Today I am going to talk about how large or small you need to take your image for different printing purposes. Depending upon what you want to do with a photograph, you can set your camera to shoot the image at different sizes. For professional photographers, this comes naturally but for beginners, it can be a bit confusing. To simplify things, we are going to lay out how large an image needs to be to get a good print. If you are going to use your image for:
Website or email: Image should be 640 x 480
Business card: Image should be 1024 x 768
4 x 6 print: Image should be 1800 x 1200 (2 mega pixels)
5 x 7 print: Image should be 2100 x 1500 (3 mega pixels)
8 x 10 print: Image should be 2400 x 3000 (7 mega pixels)
11 x 14 plus print: Image should be 3300 x 4200 (largest possible setting)
These are some basic guidelines that you should follow to get a beautiful quality print. When you go to the menu options on your camera you should easily find the settings for image resolution.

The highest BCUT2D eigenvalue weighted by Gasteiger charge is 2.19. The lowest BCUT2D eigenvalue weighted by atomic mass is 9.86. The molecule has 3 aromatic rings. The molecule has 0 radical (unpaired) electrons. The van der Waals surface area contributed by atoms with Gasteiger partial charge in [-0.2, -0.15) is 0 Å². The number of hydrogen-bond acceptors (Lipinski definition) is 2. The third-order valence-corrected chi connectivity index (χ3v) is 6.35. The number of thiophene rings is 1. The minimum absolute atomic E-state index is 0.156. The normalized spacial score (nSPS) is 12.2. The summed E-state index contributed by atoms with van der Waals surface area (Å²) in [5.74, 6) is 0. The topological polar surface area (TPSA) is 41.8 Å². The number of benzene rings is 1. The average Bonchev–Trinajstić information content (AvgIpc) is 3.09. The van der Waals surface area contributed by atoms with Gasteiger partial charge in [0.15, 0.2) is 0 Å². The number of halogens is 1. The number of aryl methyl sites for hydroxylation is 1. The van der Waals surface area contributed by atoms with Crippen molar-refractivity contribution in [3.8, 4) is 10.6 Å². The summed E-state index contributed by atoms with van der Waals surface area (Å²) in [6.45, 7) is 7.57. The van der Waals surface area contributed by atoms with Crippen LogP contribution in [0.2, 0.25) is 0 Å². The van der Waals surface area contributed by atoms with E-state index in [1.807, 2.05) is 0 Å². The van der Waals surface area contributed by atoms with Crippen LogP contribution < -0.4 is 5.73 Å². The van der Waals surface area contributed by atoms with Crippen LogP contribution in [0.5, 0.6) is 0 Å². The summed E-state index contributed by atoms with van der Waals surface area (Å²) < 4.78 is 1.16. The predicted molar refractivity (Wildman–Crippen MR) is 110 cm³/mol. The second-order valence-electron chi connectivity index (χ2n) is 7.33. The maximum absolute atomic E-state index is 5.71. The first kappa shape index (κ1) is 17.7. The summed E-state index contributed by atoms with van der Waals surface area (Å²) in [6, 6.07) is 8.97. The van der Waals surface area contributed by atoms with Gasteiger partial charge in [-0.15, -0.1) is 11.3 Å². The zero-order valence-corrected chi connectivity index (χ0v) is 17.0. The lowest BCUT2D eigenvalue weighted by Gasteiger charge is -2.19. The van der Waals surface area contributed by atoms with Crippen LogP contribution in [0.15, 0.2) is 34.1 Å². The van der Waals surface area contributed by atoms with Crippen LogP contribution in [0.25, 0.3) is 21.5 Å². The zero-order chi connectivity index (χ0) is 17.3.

There is another option to consider when setting your camera for the appropriate output size. There are several options for the file format but for this tip, we will discuss two file types, tiff and jpeg.
TIFF: This file format is uncompressed. Choosing TIFF means that you’re always assured of getting all the image quality captured and processed by the camera. But TIFF files can be quite large, which means that only a few will fit onto a memory card. They can also take a while to be written to the card, which, with some cameras, means it might be a few seconds before you can take another picture.
JPEG: This file format is compressed, which means that the picture information is squeezed to a smaller size before it’s stored on the memory card. Though this compression does not alter the photo’s resolution, it does come at the expense of a slight loss of detail and clarity in the photo. Typically, a camera will offer several JPEG settings, each offering progressively more compression (which translates into being able to store more photos on the memory card), with a commensurate drop in image quality.
If you are wanting more detail and a better quality photograph, purchase extra memory cards and shoot on the tiff setting. If all you are wanting to do is put your images on the internet or print small prints, jpeg will be just fine.